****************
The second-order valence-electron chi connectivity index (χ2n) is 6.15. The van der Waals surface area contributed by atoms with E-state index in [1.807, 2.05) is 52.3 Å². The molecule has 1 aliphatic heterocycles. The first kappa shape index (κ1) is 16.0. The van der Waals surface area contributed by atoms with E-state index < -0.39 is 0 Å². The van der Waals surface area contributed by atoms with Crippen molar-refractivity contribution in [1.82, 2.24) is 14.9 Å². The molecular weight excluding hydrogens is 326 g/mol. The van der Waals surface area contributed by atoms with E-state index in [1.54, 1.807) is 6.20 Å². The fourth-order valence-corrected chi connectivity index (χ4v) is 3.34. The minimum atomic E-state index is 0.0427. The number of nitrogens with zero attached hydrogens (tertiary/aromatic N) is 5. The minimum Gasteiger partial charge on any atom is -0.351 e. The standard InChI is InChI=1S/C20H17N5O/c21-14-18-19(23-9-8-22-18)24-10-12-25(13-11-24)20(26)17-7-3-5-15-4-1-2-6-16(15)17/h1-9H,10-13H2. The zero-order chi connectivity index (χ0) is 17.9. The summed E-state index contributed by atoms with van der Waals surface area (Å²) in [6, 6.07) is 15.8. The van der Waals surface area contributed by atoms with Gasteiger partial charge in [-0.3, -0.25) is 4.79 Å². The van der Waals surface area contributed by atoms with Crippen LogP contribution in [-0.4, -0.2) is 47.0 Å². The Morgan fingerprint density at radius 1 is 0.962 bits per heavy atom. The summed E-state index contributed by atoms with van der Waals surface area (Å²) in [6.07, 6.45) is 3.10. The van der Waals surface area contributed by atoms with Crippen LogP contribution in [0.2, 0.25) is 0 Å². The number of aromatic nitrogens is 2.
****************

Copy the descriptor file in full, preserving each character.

The second-order valence-electron chi connectivity index (χ2n) is 6.15. The van der Waals surface area contributed by atoms with E-state index in [1.807, 2.05) is 52.3 Å². The molecule has 1 aliphatic heterocycles. The first kappa shape index (κ1) is 16.0. The van der Waals surface area contributed by atoms with E-state index < -0.39 is 0 Å². The van der Waals surface area contributed by atoms with Crippen molar-refractivity contribution in [1.82, 2.24) is 14.9 Å². The molecular weight excluding hydrogens is 326 g/mol. The van der Waals surface area contributed by atoms with E-state index in [1.54, 1.807) is 6.20 Å². The fourth-order valence-corrected chi connectivity index (χ4v) is 3.34. The minimum atomic E-state index is 0.0427. The number of nitrogens with zero attached hydrogens (tertiary/aromatic N) is 5. The minimum Gasteiger partial charge on any atom is -0.351 e. The standard InChI is InChI=1S/C20H17N5O/c21-14-18-19(23-9-8-22-18)24-10-12-25(13-11-24)20(26)17-7-3-5-15-4-1-2-6-16(15)17/h1-9H,10-13H2. The zero-order chi connectivity index (χ0) is 17.9. The summed E-state index contributed by atoms with van der Waals surface area (Å²) in [6, 6.07) is 15.8. The van der Waals surface area contributed by atoms with Gasteiger partial charge in [-0.3, -0.25) is 4.79 Å². The van der Waals surface area contributed by atoms with Crippen LogP contribution in [-0.4, -0.2) is 47.0 Å². The Morgan fingerprint density at radius 1 is 0.962 bits per heavy atom. The summed E-state index contributed by atoms with van der Waals surface area (Å²) in [6.07, 6.45) is 3.10. The van der Waals surface area contributed by atoms with Crippen LogP contribution in [0.2, 0.25) is 0 Å². The number of aromatic nitrogens is 2.